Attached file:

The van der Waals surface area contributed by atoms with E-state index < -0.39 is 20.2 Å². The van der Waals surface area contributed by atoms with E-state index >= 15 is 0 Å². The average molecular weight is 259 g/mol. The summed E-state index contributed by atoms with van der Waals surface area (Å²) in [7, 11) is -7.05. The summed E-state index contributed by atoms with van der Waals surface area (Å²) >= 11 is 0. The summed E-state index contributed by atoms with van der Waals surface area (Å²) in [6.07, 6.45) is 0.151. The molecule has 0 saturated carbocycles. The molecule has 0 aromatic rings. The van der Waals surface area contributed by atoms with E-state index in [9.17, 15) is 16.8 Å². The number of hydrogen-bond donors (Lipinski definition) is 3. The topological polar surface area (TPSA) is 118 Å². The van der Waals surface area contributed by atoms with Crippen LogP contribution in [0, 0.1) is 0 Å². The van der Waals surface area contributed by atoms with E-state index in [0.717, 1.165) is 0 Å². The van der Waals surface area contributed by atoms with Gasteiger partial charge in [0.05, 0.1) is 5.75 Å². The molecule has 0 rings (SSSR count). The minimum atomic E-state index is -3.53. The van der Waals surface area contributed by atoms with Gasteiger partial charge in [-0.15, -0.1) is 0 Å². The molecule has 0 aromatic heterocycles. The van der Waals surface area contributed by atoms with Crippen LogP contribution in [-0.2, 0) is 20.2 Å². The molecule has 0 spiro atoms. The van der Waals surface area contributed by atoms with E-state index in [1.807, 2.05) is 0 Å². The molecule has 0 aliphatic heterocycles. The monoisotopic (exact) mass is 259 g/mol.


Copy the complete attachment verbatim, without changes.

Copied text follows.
The van der Waals surface area contributed by atoms with E-state index < -0.39 is 20.2 Å². The van der Waals surface area contributed by atoms with E-state index >= 15 is 0 Å². The average molecular weight is 259 g/mol. The summed E-state index contributed by atoms with van der Waals surface area (Å²) in [7, 11) is -7.05. The summed E-state index contributed by atoms with van der Waals surface area (Å²) >= 11 is 0. The summed E-state index contributed by atoms with van der Waals surface area (Å²) in [6.07, 6.45) is 0.151. The molecule has 0 saturated carbocycles. The molecule has 0 aromatic rings. The van der Waals surface area contributed by atoms with E-state index in [9.17, 15) is 16.8 Å². The number of hydrogen-bond donors (Lipinski definition) is 3. The topological polar surface area (TPSA) is 118 Å². The van der Waals surface area contributed by atoms with Crippen LogP contribution in [0, 0.1) is 0 Å². The van der Waals surface area contributed by atoms with E-state index in [0.717, 1.165) is 0 Å². The van der Waals surface area contributed by atoms with Gasteiger partial charge in [0.05, 0.1) is 5.75 Å². The molecule has 0 rings (SSSR count). The minimum atomic E-state index is -3.53. The van der Waals surface area contributed by atoms with Gasteiger partial charge in [-0.15, -0.1) is 0 Å². The molecule has 0 aromatic heterocycles. The van der Waals surface area contributed by atoms with Crippen LogP contribution in [-0.2, 0) is 20.2 Å². The molecule has 0 spiro atoms. The van der Waals surface area contributed by atoms with E-state index in [1.807, 2.05) is 0 Å². The molecule has 0 aliphatic heterocycles. The monoisotopic (exact) mass is 259 g/mol.